Demand for rock and sand could soon outstrip supply

- Advertisement -

Issues with the sourcing of building materials were discussed yesterday(WED), on the eighth day of the public examination of the Draft Bridging Island Plan.

The examination panel was told that around 540,000 tonnes of materials were needed every year for the building of new homes.

A minimum of ten years’ worth of minerals are supposed to be kept in reserve but current reserves are below that threshold.

Granite Products want an extension to their La Gigoulande Quarry incorporated into the Bridging Plan. The extension to the southern side would cover a field next to La Rue Bechervaise, one of Jersey’s green lanes.

Guy Titman, of Granite Products, said the vegetation in the area was ‘not unique in Jersey’ and promised: ‘We will be planting and replanting additional trees around the boundary.’

But St Mary Deputy David Johnson said: ‘The residents of the area had been led to believe that after the expiry of the present licence, it would be returned to its natural state. What is now an agricultural field will be replaced by a big hole. It will hardly be an aesthetic environment in which to live or walk or cycle.’

And St Peter resident Peter d’Anger agreed, saying: ‘There was very much an expectation among residents that the quarry was coming to an end. The situation is very different to what they had anticipated.

‘It’s unlikely that guests will want to stay in the Greenhills Hotel. The loss of the hotel will be another blow to our tourist industry, together with the loss of numerous jobs.’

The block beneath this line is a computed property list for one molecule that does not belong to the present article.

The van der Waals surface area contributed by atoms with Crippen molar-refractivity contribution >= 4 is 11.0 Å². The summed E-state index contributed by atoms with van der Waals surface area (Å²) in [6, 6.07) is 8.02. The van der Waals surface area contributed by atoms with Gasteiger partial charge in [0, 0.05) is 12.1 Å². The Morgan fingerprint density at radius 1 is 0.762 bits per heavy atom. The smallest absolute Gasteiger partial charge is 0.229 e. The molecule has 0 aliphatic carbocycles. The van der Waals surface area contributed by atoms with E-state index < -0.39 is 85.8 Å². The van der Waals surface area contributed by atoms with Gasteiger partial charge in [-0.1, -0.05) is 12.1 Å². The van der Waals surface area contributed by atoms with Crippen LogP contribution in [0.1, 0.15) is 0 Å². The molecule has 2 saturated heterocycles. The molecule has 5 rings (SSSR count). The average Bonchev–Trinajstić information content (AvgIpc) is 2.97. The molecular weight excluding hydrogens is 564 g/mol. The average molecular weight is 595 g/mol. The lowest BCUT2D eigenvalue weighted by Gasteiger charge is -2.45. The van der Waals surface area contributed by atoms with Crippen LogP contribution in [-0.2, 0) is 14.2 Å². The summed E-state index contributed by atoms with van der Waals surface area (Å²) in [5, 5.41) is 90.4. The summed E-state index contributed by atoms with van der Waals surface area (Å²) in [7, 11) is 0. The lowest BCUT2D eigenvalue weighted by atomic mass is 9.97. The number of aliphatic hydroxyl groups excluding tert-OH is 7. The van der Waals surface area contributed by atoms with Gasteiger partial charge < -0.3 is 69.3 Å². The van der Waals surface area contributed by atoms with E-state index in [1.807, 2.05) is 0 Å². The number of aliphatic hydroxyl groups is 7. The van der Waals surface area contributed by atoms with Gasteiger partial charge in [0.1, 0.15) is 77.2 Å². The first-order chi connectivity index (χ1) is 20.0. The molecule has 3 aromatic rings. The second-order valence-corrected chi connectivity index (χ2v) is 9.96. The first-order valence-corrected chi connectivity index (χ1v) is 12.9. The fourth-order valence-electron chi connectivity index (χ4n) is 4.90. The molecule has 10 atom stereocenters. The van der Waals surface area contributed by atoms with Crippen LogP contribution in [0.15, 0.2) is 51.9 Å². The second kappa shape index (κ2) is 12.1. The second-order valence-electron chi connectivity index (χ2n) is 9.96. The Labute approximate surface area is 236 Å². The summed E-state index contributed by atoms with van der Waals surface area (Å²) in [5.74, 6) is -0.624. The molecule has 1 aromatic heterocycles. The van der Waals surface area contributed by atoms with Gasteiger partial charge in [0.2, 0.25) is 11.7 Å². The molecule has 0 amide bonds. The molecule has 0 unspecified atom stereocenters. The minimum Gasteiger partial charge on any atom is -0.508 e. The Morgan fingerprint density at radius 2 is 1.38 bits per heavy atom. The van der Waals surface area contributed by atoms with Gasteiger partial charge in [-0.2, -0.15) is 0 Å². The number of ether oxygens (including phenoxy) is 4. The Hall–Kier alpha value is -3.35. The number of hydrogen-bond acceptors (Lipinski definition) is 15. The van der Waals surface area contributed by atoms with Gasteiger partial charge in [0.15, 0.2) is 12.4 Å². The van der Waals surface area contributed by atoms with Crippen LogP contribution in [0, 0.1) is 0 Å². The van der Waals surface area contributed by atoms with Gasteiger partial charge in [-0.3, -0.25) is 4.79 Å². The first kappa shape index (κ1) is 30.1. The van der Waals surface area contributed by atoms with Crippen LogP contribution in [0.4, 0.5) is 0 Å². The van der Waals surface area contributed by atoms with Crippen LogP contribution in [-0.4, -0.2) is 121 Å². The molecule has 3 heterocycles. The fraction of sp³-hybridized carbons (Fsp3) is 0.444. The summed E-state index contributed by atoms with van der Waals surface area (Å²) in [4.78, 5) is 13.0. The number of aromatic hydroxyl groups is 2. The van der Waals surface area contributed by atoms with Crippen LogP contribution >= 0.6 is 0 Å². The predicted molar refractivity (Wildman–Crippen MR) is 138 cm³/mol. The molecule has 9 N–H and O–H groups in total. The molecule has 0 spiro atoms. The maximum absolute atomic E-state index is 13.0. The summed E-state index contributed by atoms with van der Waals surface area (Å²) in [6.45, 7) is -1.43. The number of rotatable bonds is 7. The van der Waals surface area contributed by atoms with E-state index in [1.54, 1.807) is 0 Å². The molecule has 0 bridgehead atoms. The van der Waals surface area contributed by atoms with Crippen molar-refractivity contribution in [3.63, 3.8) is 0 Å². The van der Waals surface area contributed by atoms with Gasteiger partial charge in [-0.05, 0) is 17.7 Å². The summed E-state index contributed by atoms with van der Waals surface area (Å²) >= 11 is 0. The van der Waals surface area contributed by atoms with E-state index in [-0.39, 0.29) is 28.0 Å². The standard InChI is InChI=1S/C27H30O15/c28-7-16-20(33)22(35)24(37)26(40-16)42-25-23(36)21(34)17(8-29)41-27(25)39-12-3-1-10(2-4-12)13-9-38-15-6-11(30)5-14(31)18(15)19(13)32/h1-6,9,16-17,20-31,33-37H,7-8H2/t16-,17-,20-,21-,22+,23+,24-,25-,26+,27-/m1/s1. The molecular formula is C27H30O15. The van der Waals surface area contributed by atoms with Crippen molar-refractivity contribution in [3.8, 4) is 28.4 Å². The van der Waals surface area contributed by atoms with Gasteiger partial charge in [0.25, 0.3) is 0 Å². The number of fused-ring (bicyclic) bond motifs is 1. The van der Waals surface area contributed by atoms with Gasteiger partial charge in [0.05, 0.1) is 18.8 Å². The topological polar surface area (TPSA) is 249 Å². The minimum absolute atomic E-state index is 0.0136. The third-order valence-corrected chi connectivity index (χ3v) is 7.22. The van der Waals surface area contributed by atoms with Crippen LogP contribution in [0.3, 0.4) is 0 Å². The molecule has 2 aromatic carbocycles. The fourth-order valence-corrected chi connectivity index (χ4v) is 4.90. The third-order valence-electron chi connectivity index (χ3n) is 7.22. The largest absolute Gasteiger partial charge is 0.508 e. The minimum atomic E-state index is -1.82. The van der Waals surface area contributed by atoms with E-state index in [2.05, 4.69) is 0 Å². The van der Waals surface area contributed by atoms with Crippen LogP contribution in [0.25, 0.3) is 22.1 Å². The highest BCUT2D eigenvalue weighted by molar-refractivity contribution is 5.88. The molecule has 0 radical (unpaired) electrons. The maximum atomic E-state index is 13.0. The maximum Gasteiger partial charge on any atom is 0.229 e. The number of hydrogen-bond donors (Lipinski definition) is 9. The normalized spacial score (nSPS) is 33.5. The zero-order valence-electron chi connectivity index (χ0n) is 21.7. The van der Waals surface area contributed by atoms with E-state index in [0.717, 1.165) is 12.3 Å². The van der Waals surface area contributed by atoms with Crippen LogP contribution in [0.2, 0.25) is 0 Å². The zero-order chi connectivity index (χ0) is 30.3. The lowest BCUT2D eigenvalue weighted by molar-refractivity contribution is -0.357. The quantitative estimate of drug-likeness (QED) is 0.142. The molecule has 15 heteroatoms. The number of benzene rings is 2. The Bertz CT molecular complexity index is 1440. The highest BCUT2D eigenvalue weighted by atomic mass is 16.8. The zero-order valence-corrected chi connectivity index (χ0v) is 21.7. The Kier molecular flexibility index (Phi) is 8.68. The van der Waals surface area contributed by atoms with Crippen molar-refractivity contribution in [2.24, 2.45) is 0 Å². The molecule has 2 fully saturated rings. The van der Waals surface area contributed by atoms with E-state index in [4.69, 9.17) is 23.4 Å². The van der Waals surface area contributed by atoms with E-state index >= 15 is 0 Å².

Ian Gray, of Seymour Hotel Group, owners of the Greenhills, added: ‘Should planning permission be granted, guests will see an open-cast mine right outside our doorstep.’

He pointed out that another hotel, in Havre des Pas, had closed due to a lack of visitors when the area near it was industrialised, and said: ‘I don’t see how this will be any different.’

Mr Gray also questioned the predictions for population growth in Jersey, and the need for more building materials.

He said: ‘Within the Island, the number of tax returns has seen a vast reduction, which indicates that the population has gone down.

‘I can tell you with certainty that there has been a huge exodus in the number of people working in our sector.

‘The population is in a very different place from where it’s been in the last five years.’

The meeting also heard from Jason Simon, of the Simon Sand and Gravels quarry, who wished to expand his business. He said: ‘We have had to suspend extraction because the limit has been reached.’

However, Charles Alluto, chief executive of the National Trust for Jersey, argued against an extension. He said other European countries were investing in preserving their sand dune habitats: ‘We are proposing destroying ours to provide a mineral which is going to have to be imported in the future anyway. We are going to have to import sand, so why on earth would we continue to destroy our habitats?’

Mr Simon protested: ‘We are not talking about a virgin sand-dune landscape. We are talking about an area that has been worked for 50, 60, 70 years.’

- Advertisement -
- Advertisement -

Recent Stories

- Advertisement -

UK News

Read the latest free supplements

Read the Town Crier, Le Rocher and a whole host of other subjects like mortgage advice, business, cycling, travel and property.